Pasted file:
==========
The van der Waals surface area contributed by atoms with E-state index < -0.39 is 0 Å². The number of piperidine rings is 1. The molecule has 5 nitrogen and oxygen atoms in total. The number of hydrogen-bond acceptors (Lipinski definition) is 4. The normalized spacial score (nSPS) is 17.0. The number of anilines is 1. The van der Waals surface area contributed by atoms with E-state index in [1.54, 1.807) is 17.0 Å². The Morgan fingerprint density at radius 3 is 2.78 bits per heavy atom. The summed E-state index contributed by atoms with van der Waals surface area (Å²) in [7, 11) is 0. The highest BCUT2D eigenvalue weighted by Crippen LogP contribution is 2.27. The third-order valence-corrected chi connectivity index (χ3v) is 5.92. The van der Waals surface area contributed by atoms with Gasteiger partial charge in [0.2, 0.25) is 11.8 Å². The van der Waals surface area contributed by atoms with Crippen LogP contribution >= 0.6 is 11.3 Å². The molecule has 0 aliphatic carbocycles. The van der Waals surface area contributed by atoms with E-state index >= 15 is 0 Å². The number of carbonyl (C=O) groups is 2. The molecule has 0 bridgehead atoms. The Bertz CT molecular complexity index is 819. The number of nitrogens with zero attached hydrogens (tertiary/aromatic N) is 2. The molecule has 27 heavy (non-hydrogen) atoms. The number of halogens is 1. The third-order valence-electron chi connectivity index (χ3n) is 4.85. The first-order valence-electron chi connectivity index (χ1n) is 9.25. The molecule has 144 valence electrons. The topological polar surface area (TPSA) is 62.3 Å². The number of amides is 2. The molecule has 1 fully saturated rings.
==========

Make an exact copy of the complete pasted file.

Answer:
The van der Waals surface area contributed by atoms with E-state index < -0.39 is 0 Å². The number of piperidine rings is 1. The molecule has 5 nitrogen and oxygen atoms in total. The number of hydrogen-bond acceptors (Lipinski definition) is 4. The normalized spacial score (nSPS) is 17.0. The number of anilines is 1. The van der Waals surface area contributed by atoms with E-state index in [1.54, 1.807) is 17.0 Å². The Morgan fingerprint density at radius 3 is 2.78 bits per heavy atom. The summed E-state index contributed by atoms with van der Waals surface area (Å²) in [7, 11) is 0. The highest BCUT2D eigenvalue weighted by Crippen LogP contribution is 2.27. The third-order valence-corrected chi connectivity index (χ3v) is 5.92. The van der Waals surface area contributed by atoms with Gasteiger partial charge in [0.2, 0.25) is 11.8 Å². The van der Waals surface area contributed by atoms with Crippen LogP contribution >= 0.6 is 11.3 Å². The molecule has 0 aliphatic carbocycles. The van der Waals surface area contributed by atoms with E-state index >= 15 is 0 Å². The number of carbonyl (C=O) groups is 2. The molecule has 0 bridgehead atoms. The Bertz CT molecular complexity index is 819. The number of nitrogens with zero attached hydrogens (tertiary/aromatic N) is 2. The molecule has 27 heavy (non-hydrogen) atoms. The number of halogens is 1. The third-order valence-electron chi connectivity index (χ3n) is 4.85. The first-order valence-electron chi connectivity index (χ1n) is 9.25. The molecule has 144 valence electrons. The topological polar surface area (TPSA) is 62.3 Å². The number of amides is 2. The molecule has 1 fully saturated rings.